An Exile in Native Soil: An Analysis of Exile in the Later Works of Nader Naderpour

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Iranian Studies Program, Department of Near Eastern Languages and Cultures at UCLA
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I received my Bachelor's degree in English from UCLA in 2008. I am currently a graduate student in the Iranian Studies Program at UCLA, where I am focusing mainly on Classical Persian Literature.

The main focus of this paper is on the concept of exile in the later works of a modern poet, Nader Naderpour. The paper argues that although Naderpour's physical exile began once he departed Iran in 1980 on his own volition, his true exile (an "emotional exile" rather than a physical one) started even before he left Iran, in the months prior to the revolution of 1979. In order to prove this argument, the paper begins by defining the term "exile" and differentiating between "chosen exile" and "forced exile", and goes on to give an overview of renowned figures who were banished throughout history. This overview narrows down into a short analysis of three specific literary figures--Ovid, Dante, and Hugo--and the elements of exile present in their respective works: a longing for the homeland, the difficulties of assimilation into a foreign culture, and an adverse reaction, on the poet's behalf, towards the forces which have caused him to be exiled. Using these three elements as a type of rubric, the paper continues by demonstrating how all these elements are present in Naderpour's poetry composed in France and the United States, after his final departure from Iran. However, all three of these factors found in the works of the above mentioned poets are also visible in Naderpour's works composed in the months before and after the revolution, therefore illustrating that his sense of exile was not born out of his physical departure from Iran, but rather came into fruition even while he still lived in his homeland. Naderpour's exile, therefore, is not just a physical one, but also an exile from the country and the people which he once associated with home; a country and a people who had greatly changed and from whom he felt distant. The paper concludes, however, that although Naderpour's exile within Iran was a result of the rift between his own vision of his homeland and what it had become, nonetheless Naderpour by no means ever isolated himself from his fellow Iranians and never forsook his deep affection for Iran, for he dedicated his whole life to the literature of this ancient land, and to the education of its people.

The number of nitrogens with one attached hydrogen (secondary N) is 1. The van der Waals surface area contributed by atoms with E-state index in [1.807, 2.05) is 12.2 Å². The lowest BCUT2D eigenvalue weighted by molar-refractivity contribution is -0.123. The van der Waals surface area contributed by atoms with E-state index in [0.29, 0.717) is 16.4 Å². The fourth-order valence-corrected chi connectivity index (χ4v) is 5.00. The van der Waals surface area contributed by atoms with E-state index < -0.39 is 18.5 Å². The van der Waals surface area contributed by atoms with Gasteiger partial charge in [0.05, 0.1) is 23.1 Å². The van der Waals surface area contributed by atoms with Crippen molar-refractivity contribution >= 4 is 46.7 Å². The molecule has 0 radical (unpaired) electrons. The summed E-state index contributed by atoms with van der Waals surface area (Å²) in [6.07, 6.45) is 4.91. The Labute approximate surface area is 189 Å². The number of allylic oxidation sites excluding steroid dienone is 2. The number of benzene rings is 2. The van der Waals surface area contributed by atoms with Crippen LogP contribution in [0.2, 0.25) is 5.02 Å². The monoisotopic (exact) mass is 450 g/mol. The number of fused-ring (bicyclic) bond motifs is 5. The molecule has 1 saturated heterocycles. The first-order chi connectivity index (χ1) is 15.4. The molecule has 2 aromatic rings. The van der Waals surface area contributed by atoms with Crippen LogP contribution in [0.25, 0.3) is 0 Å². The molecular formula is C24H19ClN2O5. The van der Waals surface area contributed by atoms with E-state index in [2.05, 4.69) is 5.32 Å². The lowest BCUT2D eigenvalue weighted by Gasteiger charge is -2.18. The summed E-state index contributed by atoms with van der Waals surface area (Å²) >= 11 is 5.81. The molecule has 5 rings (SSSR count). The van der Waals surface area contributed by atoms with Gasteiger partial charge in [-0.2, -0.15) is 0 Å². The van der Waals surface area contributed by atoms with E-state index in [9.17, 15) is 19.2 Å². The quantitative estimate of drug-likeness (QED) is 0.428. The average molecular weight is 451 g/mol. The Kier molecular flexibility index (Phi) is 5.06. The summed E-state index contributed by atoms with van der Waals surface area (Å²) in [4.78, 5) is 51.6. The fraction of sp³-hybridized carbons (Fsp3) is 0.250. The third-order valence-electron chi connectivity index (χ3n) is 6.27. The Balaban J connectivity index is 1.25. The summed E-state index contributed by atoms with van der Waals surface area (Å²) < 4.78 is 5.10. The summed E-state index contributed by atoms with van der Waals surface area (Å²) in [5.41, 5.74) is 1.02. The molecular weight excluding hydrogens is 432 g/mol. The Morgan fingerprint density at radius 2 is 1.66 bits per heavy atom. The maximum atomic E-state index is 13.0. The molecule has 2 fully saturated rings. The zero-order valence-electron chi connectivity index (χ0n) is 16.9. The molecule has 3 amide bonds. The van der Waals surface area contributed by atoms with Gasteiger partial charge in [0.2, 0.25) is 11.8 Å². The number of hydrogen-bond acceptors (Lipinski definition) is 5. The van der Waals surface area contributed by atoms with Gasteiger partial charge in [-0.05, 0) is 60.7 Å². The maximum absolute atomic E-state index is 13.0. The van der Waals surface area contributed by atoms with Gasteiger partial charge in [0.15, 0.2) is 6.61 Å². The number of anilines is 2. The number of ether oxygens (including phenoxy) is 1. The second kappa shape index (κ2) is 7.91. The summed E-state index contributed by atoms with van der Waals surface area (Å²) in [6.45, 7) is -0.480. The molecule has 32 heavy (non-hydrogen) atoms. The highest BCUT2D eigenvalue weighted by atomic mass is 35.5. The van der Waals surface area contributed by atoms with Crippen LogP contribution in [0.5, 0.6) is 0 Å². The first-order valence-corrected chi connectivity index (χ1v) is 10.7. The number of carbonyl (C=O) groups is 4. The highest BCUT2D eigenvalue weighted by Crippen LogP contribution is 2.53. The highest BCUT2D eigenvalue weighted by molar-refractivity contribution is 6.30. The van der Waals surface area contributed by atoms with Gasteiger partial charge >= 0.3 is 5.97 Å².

Academic Discipline : 
Persian Literature, Iranian Studies
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